Hazrat Daud Cave
Hazrat Daud Cave
Hazrat Daud (or Hazhat Davud) is a holy place located within the village of Aksai, 40 km southwest from Samarkand. Khazrati Dovud cave is located at an altitude of about 1250 meters, at the foot of the western spur of the Turkestan and Zarafshan ranges with a rocky wedge protruding into the Karshi steppe. The cave itself is shrouded in many mysteries, secrets and legends, which fathers have told to their sons from generation to generation. The most popular legend is that David (yes the one who slew the goliat) has left his handmarks inside the cave. Every year, pilgrims from many countries and different confessions flock to this place to worship the holy place and ask for forgiveness, healing, or the fulfillment of desires.
It is believed that David is worshiped in three world religions at once. Muslims call him Hazrat Daud, Christians and Jews – David. His life story is shrouded in secrets and legends and it is told that he had the gift of prophecy and healing. Later David became the ruler of the united kingdom of Israel and Judah at the age of 33 and reigned for forty years.
For a tourist this place is also an interesting location to follow how the locals behave in this pilgrimage site. The cave area is also often very crowded, especially during the summer weekends and it can be hard to reach the place due to so many cars parked along the narrow roads. It is always better to go early in the morning.
Hazrati Daod Legends
One of the legends says that the Jewish king and prophet David (among the Muslims Dovid, Davud, or Daoud) arrived to this location in order to hide from his enemies and decided to pray here and God heard his prayer giving him supernatural power to break the rock with his hands and to disappear into this hand dug cave and indeed inside the cave you can see that the surface of the rock seems like it would have been carved by human fingers.
According to Arab legend, the prophet Daoud was sent by Allah to the east to preach monotheism. His speeches angered the Zoroastrians living here, who began to persecute him. Daud, having prayed to Allah, was able to move the stones with his hands and take refuge in the so formed mountain cave.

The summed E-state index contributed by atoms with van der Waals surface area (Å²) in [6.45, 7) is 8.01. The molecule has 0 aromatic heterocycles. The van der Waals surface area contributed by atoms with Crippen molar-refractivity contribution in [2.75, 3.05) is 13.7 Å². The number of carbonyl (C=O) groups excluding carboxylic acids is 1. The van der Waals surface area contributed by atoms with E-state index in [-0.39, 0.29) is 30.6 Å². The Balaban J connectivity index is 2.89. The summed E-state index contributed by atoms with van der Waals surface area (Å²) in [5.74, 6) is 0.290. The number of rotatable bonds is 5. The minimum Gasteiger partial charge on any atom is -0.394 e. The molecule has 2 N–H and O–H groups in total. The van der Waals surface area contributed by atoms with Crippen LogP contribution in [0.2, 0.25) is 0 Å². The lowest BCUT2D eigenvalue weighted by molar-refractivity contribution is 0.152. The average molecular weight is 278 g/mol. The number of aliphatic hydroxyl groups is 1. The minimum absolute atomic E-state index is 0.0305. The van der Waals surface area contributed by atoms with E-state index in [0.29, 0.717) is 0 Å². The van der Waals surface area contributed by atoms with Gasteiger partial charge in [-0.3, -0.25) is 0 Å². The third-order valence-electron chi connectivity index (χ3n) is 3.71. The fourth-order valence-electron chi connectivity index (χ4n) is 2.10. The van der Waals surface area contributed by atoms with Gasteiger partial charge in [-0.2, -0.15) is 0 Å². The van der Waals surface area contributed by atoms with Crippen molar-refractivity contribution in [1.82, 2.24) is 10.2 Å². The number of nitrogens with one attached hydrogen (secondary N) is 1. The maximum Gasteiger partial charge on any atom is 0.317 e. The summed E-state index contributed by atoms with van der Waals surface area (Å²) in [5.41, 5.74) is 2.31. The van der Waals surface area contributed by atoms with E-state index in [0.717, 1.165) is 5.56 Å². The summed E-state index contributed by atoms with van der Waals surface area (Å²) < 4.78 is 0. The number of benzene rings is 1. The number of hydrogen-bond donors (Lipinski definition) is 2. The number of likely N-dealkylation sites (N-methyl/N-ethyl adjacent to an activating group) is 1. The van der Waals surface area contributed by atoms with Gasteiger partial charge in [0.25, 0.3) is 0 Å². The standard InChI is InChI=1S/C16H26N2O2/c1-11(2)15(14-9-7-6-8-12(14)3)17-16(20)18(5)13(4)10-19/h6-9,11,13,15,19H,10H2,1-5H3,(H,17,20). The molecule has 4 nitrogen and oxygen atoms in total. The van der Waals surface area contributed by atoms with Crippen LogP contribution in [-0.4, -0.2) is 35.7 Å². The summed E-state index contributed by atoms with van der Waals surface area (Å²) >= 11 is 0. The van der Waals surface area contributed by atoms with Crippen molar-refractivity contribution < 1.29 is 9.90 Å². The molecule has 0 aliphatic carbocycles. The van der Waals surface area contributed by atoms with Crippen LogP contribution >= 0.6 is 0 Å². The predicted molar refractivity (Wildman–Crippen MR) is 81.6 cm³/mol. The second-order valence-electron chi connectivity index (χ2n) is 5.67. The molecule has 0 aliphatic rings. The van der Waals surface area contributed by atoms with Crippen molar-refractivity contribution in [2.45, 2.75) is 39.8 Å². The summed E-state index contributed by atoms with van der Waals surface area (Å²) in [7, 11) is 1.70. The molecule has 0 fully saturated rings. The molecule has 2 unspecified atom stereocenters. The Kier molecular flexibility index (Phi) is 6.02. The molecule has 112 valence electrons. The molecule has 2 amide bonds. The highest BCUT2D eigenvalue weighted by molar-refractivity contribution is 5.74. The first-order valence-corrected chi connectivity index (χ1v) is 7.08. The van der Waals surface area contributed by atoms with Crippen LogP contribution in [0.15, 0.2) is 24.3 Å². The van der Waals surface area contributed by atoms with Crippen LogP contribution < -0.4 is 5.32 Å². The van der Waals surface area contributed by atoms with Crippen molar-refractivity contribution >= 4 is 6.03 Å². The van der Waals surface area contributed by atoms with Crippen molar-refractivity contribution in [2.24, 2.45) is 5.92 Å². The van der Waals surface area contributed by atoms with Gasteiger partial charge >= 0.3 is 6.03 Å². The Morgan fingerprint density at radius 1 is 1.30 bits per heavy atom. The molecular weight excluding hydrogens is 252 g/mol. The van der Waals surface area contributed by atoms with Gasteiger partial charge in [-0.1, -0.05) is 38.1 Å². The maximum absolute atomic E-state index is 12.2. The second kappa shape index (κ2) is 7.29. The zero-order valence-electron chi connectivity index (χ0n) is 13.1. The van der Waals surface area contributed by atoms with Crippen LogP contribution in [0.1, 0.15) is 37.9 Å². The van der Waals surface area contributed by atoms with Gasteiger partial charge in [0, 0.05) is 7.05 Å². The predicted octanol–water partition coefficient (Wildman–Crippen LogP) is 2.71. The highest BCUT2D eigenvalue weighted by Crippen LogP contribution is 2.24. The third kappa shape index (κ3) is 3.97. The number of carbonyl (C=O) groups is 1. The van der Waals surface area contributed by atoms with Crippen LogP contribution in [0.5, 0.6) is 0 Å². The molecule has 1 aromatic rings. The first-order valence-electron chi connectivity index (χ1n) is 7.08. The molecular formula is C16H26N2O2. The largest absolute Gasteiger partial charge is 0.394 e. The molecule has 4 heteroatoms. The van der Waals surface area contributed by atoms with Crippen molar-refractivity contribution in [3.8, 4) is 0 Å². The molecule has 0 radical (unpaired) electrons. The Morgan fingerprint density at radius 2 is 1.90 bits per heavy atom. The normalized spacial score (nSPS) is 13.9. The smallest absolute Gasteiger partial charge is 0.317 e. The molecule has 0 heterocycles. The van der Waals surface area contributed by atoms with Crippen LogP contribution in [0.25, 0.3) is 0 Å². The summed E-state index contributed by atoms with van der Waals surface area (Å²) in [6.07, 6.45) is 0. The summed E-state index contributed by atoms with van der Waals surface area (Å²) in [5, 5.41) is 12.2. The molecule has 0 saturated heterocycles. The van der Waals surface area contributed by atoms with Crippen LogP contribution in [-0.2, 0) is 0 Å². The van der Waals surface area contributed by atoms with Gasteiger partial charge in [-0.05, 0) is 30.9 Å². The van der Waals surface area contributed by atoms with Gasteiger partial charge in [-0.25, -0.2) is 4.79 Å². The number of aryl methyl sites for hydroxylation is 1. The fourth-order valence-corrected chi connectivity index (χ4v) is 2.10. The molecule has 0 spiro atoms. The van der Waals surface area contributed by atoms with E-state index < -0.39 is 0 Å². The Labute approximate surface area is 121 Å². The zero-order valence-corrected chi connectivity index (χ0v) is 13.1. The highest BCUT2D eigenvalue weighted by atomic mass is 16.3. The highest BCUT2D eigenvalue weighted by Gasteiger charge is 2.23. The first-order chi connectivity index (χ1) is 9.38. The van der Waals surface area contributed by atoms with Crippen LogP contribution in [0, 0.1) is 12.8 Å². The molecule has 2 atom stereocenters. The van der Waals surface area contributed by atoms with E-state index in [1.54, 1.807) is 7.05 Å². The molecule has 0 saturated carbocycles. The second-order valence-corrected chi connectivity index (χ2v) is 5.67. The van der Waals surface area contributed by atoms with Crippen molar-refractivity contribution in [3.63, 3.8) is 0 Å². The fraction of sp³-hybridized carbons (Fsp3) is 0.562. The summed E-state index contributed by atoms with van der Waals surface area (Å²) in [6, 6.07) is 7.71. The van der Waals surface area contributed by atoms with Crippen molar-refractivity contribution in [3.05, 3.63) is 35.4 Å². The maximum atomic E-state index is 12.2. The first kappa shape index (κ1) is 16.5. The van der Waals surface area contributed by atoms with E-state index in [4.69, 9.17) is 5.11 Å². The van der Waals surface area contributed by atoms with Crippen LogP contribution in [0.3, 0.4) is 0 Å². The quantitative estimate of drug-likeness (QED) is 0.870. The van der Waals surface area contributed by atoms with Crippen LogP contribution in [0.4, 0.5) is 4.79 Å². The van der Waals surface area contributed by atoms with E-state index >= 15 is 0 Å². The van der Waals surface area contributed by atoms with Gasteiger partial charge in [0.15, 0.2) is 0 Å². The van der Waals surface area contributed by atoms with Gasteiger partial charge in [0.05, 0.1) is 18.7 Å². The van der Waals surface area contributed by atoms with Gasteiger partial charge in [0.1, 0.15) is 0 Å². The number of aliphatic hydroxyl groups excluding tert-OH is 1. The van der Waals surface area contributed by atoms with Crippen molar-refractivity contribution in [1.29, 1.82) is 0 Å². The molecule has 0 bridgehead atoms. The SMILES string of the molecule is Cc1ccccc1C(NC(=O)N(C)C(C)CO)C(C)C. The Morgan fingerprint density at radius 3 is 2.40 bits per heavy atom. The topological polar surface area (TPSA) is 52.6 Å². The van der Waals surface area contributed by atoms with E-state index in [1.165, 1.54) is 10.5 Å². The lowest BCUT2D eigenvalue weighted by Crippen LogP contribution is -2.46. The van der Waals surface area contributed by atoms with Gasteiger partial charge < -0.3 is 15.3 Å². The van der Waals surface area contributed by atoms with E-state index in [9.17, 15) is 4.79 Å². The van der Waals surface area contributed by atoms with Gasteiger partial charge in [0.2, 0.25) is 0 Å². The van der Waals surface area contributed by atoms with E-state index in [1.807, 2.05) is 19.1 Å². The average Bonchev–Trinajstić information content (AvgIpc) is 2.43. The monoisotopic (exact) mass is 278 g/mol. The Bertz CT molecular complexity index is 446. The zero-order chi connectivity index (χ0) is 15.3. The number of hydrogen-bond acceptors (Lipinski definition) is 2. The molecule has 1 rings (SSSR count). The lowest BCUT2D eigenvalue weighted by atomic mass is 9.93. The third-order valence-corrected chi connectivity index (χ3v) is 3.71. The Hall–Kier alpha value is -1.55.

Yet another legend related to this place that has lasted to this day is about the mythical girls Pari, whom a shepherd once saw here, asleep among the mountains. He knew that Pari could forever rob a man of his mind and damage his family if they found out that someone is watching how they bathe naked and comb their hair, so he ran away from there not to bring trouble. It is believed that since that time this area has remained deserted for a long time: many believe that ominous female laughter can be heard near the local rivers and waterfalls at night.
David's cave stairs
The cave and a mosque next to it are located up on a hill with stairs leading there. According to various sources, the number of stairs differ from 1303 to 2500, perhaps the truth is somewhere between them but there are very many nevertheless. For inexperienced hikers, climbing the stairs might be difficult and therefore some visitors hire donkeys, horses or even camels to make the journey up by the hillside, bypassing the stairs and tents. The hillside path can also be climbed by foot and can be even considered easier as it is not crowded at all and it is easier to find places to rest but be sure to bring enough water if you choose this path as there are no vendors there.
Most go on foot by the stairs, including the elderly, many of whom go to the sacred place barefoot. At every turn of the stairs, at every shelter, vendors offer soft seats to take a break from the climb and offer medicinal mountain herbs or maybe a skin of a wild animal or something else as a souvenir.
The steps will eventually bring you to the top of the hill, where tired donkeys and horses graze the grass. At the highest point there is a small ancient mosque surrounded by colorful women’s robes and children’s shouts. Here at the height of 1250 meters above sea level, amazing views of the surrounding mountains and plains can be admired.
The Daod Cave
The cave itself is technically not a cave, but a long narrow corridor between the rocks located behind the mosque and with a roof of stones (so a cave). The measures of the cave vary from 0,5 to 4 meters wide up to 15 meters in height and up to 60 meters long with some carpeted benches for elderly people to sit. At the end of the cave people kneel on the wet stone floor, join their palms and silently listen to the echoing voice of the mullah, reading prayers and telling legends about this unusual place.
Historians and archaeologists still argue whether David existed as a historical person or whether this whole story is nothing more than a legend. There are only few foreign tourists at the Hazrat Daud cave but even more pilgrims and local believers. If it gets very crowded at the mouth of the cave, it is possible to pass the line by paying a small extra fee.